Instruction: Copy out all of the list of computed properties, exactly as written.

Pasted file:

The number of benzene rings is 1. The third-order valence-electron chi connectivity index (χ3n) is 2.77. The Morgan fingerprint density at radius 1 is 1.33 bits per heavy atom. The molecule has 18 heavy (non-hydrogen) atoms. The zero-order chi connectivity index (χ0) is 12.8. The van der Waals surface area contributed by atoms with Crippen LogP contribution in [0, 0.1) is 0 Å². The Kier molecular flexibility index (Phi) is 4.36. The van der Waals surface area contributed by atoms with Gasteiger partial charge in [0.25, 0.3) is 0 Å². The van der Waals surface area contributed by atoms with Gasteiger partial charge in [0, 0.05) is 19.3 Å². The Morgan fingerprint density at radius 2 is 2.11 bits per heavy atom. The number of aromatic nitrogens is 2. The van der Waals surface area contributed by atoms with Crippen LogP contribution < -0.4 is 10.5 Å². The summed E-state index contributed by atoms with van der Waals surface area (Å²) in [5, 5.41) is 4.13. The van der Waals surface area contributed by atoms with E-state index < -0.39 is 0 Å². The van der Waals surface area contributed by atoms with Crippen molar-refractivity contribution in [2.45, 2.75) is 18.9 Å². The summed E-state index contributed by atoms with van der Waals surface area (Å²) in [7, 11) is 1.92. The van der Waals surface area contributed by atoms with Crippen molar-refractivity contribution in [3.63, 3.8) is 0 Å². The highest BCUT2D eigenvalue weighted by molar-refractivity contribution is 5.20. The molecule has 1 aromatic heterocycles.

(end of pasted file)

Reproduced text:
The number of benzene rings is 1. The third-order valence-electron chi connectivity index (χ3n) is 2.77. The Morgan fingerprint density at radius 1 is 1.33 bits per heavy atom. The molecule has 18 heavy (non-hydrogen) atoms. The zero-order chi connectivity index (χ0) is 12.8. The van der Waals surface area contributed by atoms with Crippen LogP contribution in [0, 0.1) is 0 Å². The Kier molecular flexibility index (Phi) is 4.36. The van der Waals surface area contributed by atoms with Gasteiger partial charge in [0.25, 0.3) is 0 Å². The van der Waals surface area contributed by atoms with Gasteiger partial charge in [0, 0.05) is 19.3 Å². The Morgan fingerprint density at radius 2 is 2.11 bits per heavy atom. The number of aromatic nitrogens is 2. The van der Waals surface area contributed by atoms with Crippen LogP contribution < -0.4 is 10.5 Å². The summed E-state index contributed by atoms with van der Waals surface area (Å²) in [5, 5.41) is 4.13. The van der Waals surface area contributed by atoms with E-state index < -0.39 is 0 Å². The van der Waals surface area contributed by atoms with Crippen molar-refractivity contribution in [2.45, 2.75) is 18.9 Å². The summed E-state index contributed by atoms with van der Waals surface area (Å²) in [7, 11) is 1.92. The van der Waals surface area contributed by atoms with Crippen molar-refractivity contribution in [3.63, 3.8) is 0 Å². The highest BCUT2D eigenvalue weighted by molar-refractivity contribution is 5.20. The molecule has 1 aromatic heterocycles.